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Legislature takes first step to officially apologize to Dozier victims

April 4th, 2017 by Mike Vasilinda

After turning a blind eye for one hundred and eleven years, the state of Florida has taken the first step to officially apologize to hundreds or men  abused as boys in a state run reformatory, The revelations have come too late to hold those responsible accountable for their actions.

Florida opened the Dozier School for Boys in 1900. Tuesday was one of the few times dozens of former wards, know as the White House Boys for the building in which they were beaten, were able to tell their stories to a legislative committee. Captain Bryant Middleton spent 20 years in the army.

‘And I would rather be sent back into the jungles of Viet Nam than to spend one single day at the Florida School for Boys” the Army Ranger told lawmakers.

To a man, each had a hair raising story. Donald Statton of Tampa went to Dozier in 1958 and was there until 1962.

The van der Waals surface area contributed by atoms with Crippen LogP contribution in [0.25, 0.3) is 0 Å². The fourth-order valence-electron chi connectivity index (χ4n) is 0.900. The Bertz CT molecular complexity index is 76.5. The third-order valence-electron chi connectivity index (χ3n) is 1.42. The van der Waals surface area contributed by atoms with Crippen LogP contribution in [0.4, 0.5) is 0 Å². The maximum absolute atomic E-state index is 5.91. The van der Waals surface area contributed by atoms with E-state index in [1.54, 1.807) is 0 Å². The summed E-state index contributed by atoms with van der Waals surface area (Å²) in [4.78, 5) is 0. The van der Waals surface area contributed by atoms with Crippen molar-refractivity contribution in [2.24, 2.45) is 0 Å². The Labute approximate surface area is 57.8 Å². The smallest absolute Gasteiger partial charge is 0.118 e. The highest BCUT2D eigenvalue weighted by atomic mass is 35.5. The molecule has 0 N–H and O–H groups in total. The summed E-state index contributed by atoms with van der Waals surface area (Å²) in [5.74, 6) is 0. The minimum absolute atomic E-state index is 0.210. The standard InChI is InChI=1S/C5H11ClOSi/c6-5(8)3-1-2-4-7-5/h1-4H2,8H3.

“It never goes away. I was sexually abused. I was beaten to pieces” said a tearful Stratton.

Johnny Lee Daddy became a minister after seeing the horrors of Dozier from 1956 to 1961.

“I cried every day. I seen children being molested everyday” says the minister.

The testimony brought tears to some of the survivors as A Senate Committee voted unanimously to apologize to the men and everyone else. Sen. Rene Garcia (R-Hialeah) offered a verbal apology just before the vote.

“the least this body can do is saw we are sorry.”

University of South Florida Anthropologist Erin Kimmerle is given credit for moving the state to apologize. She unearthed 55 bodies at a site when only 31 were expected. Many are yet to be identified.

“Over more than four years of research, Its a long and overdue day, and we’re very excited about” Kimmerlie told reporters afterwards.

There’s at least one living person who took part in the abuse at Dozier, but the statue of limitations has run on any prosecutions.”

No decision on what to do with the massive property has been made.

House Speaker Richard Corcoran says he is open to compensating the victims of Dozier and that lawmakers are still looking for a way to bring justice to those who were abused. Many in Marianna, where the school site is located, want it turned into a park with no reminder of what went on there.

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